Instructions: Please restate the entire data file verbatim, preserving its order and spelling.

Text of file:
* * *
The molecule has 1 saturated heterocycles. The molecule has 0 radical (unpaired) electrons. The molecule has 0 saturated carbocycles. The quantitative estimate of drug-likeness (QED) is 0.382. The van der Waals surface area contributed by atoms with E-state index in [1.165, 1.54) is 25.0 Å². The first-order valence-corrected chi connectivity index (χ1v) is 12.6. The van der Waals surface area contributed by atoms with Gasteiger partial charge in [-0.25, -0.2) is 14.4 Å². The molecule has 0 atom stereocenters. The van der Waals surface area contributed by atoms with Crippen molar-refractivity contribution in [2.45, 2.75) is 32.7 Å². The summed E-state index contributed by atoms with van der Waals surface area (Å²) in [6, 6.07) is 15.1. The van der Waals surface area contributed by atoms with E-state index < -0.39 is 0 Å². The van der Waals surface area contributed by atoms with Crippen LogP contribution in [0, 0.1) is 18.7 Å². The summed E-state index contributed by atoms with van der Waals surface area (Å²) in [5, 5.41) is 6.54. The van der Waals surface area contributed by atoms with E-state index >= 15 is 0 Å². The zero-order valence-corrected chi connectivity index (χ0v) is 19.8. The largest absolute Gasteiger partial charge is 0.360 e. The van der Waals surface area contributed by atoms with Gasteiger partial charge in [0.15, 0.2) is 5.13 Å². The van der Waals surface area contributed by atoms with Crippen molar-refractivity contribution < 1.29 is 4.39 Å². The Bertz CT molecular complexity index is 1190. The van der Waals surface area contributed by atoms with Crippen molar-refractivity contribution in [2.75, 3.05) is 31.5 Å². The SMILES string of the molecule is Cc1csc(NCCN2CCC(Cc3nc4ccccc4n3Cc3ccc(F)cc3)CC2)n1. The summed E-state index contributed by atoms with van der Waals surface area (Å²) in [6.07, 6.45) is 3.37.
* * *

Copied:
The molecule has 1 saturated heterocycles. The molecule has 0 radical (unpaired) electrons. The molecule has 0 saturated carbocycles. The quantitative estimate of drug-likeness (QED) is 0.382. The van der Waals surface area contributed by atoms with E-state index in [1.165, 1.54) is 25.0 Å². The first-order valence-corrected chi connectivity index (χ1v) is 12.6. The van der Waals surface area contributed by atoms with Gasteiger partial charge in [-0.25, -0.2) is 14.4 Å². The molecule has 0 atom stereocenters. The van der Waals surface area contributed by atoms with Crippen molar-refractivity contribution in [2.45, 2.75) is 32.7 Å². The summed E-state index contributed by atoms with van der Waals surface area (Å²) in [6, 6.07) is 15.1. The van der Waals surface area contributed by atoms with E-state index < -0.39 is 0 Å². The van der Waals surface area contributed by atoms with Crippen LogP contribution in [0, 0.1) is 18.7 Å². The summed E-state index contributed by atoms with van der Waals surface area (Å²) in [5, 5.41) is 6.54. The van der Waals surface area contributed by atoms with E-state index >= 15 is 0 Å². The zero-order valence-corrected chi connectivity index (χ0v) is 19.8. The largest absolute Gasteiger partial charge is 0.360 e. The van der Waals surface area contributed by atoms with Gasteiger partial charge in [0.15, 0.2) is 5.13 Å². The van der Waals surface area contributed by atoms with Crippen molar-refractivity contribution < 1.29 is 4.39 Å². The Bertz CT molecular complexity index is 1190. The van der Waals surface area contributed by atoms with Crippen molar-refractivity contribution in [2.75, 3.05) is 31.5 Å². The SMILES string of the molecule is Cc1csc(NCCN2CCC(Cc3nc4ccccc4n3Cc3ccc(F)cc3)CC2)n1. The summed E-state index contributed by atoms with van der Waals surface area (Å²) in [6.07, 6.45) is 3.37.